A real-world turtle tale borne out of Hamilo Coast’s conservation efforts to protect marine wildlife. On one early November Sunday morning, an olive ridley turtle (lepidochelys olivacea) that accidentally got entangled in the snares of a fisherman’s net was turned over to Hamilo Coast’s Sustainability Team. Named for the olive color of its heart-shaped carapace, olive ridley sea turtles contribute to the health of coral reefs, which is the first line of defense against storm surges.
Later that same day, after some recovery time from the stressful experience, the albeit healthy 1.5-foot long juvenile olive ridley turtle safely was released as it flippered its way through the warm sands of Pico Beach towards the cerulean waters of the West Philippine Sea.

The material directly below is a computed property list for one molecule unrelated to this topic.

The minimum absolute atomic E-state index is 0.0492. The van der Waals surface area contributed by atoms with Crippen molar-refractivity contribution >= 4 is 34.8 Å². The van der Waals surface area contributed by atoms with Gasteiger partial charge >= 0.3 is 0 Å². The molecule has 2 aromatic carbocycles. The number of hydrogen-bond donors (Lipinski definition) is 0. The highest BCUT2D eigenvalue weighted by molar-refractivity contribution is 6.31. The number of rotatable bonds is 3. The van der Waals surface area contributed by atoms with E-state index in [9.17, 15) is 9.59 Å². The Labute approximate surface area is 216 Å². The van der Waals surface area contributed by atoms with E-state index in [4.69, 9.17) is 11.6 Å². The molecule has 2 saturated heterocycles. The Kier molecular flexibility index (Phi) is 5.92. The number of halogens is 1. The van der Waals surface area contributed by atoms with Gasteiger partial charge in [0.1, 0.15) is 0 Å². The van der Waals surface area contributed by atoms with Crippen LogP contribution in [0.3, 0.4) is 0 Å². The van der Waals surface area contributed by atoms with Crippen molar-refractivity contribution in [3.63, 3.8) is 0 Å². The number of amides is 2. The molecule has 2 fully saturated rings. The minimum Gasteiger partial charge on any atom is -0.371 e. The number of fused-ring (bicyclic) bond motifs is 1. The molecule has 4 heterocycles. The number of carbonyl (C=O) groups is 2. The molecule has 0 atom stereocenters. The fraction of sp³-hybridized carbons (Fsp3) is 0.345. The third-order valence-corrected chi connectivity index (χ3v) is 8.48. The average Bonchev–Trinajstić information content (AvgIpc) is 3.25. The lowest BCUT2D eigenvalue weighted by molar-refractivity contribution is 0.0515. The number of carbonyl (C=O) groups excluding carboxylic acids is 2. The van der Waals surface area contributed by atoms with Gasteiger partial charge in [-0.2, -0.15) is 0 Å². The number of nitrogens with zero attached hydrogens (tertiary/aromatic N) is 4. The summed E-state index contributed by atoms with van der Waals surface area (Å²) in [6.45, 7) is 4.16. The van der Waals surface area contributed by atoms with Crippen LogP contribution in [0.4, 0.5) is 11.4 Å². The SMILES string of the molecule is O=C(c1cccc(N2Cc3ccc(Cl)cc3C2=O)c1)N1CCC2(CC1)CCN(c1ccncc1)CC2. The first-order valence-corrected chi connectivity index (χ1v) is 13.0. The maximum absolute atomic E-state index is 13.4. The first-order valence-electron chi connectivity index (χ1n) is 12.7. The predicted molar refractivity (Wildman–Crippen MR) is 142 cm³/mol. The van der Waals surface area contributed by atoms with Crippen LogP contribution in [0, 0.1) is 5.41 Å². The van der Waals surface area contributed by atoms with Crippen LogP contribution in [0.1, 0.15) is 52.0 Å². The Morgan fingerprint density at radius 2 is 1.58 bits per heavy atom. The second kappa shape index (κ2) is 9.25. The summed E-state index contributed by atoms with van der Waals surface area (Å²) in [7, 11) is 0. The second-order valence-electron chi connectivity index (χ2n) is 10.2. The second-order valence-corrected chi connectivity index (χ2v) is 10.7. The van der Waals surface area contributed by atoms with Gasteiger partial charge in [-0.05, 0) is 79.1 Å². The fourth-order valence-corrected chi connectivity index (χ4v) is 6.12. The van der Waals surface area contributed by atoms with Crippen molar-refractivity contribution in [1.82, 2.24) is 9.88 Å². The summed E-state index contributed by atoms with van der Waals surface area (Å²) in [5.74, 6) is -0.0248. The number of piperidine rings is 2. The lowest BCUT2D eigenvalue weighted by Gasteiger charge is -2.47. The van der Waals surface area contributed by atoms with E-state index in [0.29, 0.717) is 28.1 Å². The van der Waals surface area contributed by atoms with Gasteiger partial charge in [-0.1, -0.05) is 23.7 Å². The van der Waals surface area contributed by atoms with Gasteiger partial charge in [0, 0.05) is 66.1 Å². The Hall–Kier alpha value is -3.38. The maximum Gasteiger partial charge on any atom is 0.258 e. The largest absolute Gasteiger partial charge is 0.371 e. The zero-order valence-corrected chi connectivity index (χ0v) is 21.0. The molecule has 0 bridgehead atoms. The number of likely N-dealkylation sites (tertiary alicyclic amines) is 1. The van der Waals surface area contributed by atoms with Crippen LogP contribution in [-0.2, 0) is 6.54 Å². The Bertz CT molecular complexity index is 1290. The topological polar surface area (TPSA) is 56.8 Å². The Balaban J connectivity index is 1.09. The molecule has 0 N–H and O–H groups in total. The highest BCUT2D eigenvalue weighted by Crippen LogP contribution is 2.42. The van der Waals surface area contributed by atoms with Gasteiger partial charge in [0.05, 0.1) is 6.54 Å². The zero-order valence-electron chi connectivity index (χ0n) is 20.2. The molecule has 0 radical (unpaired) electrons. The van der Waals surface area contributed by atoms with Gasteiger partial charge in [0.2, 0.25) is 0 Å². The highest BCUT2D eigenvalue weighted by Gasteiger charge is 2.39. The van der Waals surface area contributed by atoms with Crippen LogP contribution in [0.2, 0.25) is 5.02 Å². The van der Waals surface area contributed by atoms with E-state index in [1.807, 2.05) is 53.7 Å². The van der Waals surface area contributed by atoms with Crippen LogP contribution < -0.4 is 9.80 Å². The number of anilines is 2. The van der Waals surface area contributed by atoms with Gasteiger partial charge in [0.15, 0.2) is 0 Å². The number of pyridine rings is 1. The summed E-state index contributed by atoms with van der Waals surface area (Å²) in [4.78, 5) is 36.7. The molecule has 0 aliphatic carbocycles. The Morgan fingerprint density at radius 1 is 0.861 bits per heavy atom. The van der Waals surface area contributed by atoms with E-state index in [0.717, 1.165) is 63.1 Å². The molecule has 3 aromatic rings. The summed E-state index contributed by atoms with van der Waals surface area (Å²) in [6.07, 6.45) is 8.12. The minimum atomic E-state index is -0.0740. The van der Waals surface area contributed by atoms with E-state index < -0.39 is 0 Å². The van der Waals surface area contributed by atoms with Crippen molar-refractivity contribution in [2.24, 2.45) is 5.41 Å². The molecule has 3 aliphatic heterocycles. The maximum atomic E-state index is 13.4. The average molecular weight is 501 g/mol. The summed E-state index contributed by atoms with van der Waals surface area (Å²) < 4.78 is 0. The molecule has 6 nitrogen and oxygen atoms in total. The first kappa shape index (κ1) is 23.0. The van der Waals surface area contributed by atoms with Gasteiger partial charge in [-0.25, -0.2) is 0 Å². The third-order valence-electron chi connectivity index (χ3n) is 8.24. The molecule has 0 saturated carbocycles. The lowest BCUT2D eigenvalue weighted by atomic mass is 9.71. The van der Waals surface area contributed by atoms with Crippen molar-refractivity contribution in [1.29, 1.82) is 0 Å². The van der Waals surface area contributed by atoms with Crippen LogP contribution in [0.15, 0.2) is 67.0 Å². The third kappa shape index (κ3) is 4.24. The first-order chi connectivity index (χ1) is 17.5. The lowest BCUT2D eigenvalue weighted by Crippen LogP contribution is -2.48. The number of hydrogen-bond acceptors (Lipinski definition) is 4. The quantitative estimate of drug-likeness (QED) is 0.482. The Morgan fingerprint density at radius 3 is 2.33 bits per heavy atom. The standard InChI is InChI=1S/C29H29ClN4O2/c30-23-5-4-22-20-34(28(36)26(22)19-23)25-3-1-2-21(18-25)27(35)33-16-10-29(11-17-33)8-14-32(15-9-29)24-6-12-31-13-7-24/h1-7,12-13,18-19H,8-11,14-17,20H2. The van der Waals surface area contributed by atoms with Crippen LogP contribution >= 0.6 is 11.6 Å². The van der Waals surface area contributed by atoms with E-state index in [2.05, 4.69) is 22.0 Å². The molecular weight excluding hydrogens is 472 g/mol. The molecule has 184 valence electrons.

The turtle release was spearheaded by Jan Catherine Sy, a staunch animal welfare advocate and eldest daughter of the Chairman of SM Prime Henry Sy, Jr., accompanied by the Chairman’s wife, Jasmin T. Sy. Consistent with Jan’s love for animals, the accomplished equestrienne is an integral voice in the various environmental conservancy measures that Hamilo Coast implements.
The active protection of olive ridley sea turtles at Pico de Loro Cove, one of only five turtle species found in the Philippines, is an initiative of the Bantay Dagat community-based volunteer program, which engages fisher folk in coastal villages to safeguard Marine Protected Areas. Since 2008, Hamilo Coast has been a proud partner of the World Wide Fund (WWF) for Nature Philippines and this turtle release is a simple yet significant testament to Hamilo Coast’s unwavering commitment to practice environmental sustainability and preservation in its operations.